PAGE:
The early eighteenth century was an age of investigation into the nature of reality. Rene Descartes’ Cartesian philosophy, for example, had neatly divided the world into spirit and matter. However, this modern synthesis was often unraveled by other Enlightenment thinkers. Men such as British political scientist Thomas Hobbes contended that the world was simply material. … More Jonathan Edwards and Isaac Newton
In the aftermath of the Great Awakening, Jonathan Edwards saw the work of the Spirit of God in colonial America. Unlike men such as Boston pastor Charles Chauncy, the Northampton theologian was unwilling to dismiss the entire movement as ungodly simply due to its spiritual aberrations. Edwards was well aware of the many factions and … More Jonathan Edwards the Revivalist
With the current evangelical debate over the nature and structure of the Trinity, it appears the systematic theologians were the first to dive into the unfamiliar waters of Eternal Functional Subordinationism (e.g. Wayne Grudem, Bruce Ware). “EFS” is the view that, though co-equal in power, deity, glory and attributes, the relationship between the Father and … More Jonathan Edwards and Eternal Functional Subordinationism
It’s truly unfortunate that, for most Christians and non-Christians alike, “America’s Theologian” Jonathan Edwards has now become synonymous with only one sermon: “Sinners in the Hands of an Angry God” (1741). In reality, Edwards’ now infamous sermon was delivered to the church at Enfield in order to “let everyone that is out of Christ, now … More Edwards and the Math of Heaven
Attention Edwards scholars and doctoral students in historical studies… The following is a Call For Papers to be considered in the forthcoming book on Jonathan Edwards entitled: Jonathan Edwards and the Dark Side of the Enlightenment, edited by Daniel N. Gullotta and John T. Lowe. The book is to be published in “New Directions in Jonathan Edwards … More A Call For Papers
When Jonathan Edwards spoke of true spiritual understanding, the idea of beauty was never lacking. In fact, Edwards believed that spiritual understanding “consists primarily in a sense of the heart…of the supreme beauty and sweetness of the holiness or moral perfection of divine things.” (Religious Affections) Edwards possessed this “sense of the heart” to such … More How Did Jonathan Edwards Define God’s Glory?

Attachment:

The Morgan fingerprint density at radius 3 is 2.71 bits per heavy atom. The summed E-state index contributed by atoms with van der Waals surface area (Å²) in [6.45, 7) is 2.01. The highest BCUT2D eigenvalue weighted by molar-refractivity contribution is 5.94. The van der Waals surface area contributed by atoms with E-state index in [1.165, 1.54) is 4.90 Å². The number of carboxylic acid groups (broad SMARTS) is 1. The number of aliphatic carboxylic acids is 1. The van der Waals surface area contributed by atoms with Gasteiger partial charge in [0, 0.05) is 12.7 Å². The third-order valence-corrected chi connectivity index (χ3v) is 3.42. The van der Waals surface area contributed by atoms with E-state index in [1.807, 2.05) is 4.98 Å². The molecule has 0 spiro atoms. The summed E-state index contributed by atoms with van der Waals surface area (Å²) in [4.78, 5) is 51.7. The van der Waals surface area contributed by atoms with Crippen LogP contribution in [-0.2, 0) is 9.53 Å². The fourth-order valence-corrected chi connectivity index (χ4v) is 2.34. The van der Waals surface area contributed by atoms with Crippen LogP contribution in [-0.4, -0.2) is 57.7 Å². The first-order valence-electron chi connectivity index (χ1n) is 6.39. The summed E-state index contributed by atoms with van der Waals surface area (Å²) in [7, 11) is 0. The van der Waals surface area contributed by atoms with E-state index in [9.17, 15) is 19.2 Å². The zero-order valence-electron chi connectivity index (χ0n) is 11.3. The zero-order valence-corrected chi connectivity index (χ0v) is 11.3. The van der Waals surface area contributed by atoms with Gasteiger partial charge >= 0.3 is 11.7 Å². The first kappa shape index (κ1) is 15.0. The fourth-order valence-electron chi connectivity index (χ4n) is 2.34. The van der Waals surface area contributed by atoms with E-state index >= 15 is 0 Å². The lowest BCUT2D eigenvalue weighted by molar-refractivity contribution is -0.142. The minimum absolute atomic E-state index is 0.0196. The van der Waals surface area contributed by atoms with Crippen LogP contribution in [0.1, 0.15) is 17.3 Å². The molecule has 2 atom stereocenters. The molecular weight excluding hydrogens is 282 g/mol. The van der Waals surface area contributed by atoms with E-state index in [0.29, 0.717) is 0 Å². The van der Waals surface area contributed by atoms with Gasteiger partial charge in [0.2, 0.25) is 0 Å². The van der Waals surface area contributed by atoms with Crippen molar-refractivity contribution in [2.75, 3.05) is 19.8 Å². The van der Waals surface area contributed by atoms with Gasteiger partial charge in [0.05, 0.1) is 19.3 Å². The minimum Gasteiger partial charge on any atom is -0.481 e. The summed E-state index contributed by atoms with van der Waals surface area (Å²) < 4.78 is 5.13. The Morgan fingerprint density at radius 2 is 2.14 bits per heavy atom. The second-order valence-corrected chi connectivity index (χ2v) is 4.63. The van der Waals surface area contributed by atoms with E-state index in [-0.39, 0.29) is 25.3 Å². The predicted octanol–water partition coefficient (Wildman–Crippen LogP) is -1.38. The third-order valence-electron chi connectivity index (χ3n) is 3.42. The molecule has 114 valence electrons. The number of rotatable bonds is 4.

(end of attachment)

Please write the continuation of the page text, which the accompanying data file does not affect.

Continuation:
In a collection of essays honoring the life and work of acclaimed Edwards scholar Sang Hyun Lee, Lee’s former student at Princeton Seng-Kong Tan asserts, “Edwards’ trinitarianism is Nicene and Western.” (“Trinitarian Action in The Incarnation”) Regarding the former there can be little doubt that Edwards was orthodox in his Trinitarian thinking. However, of the … More Edwards and the Trinity: A Debate
One of the primary challenges for pastors today is consistently cultivating a spirit of evangelism within the church, thereby fulfilling the Great Commission. (Matt. 28:19) A church that persists in this mindset usually evangelizes from more than a sense of duty. Ultimately, it’s a love for the lost that drives Christians to spread the good … More Benevolence and Complacence: Is Our Love For the Lost Different Than Our Love For the Church?
Within the Christian tradition, the practice of typology has generally been recognized as a hermeneutical category. The study of types and symbols in the Bible largely dictates the framework with which someone interprets the entire metanarrative of Scripture. Jonathan Edwards’ A History of the Work of Redemption (1739), for example, is an intricate work of … More Jonathan Edwards’ Typology of Nature
It was Jonathan Edwards’ belief that no reasonable creature could be happy without fellowship and society with others. In fact, this principle extended beyond his doctrine of the church; it also informed his theological ethics. Solitary Christianity was altogether immoral. According to Edwards, goodness is the inclination to “delight in making another happy in the … More Jonathan Edwards on Fellowship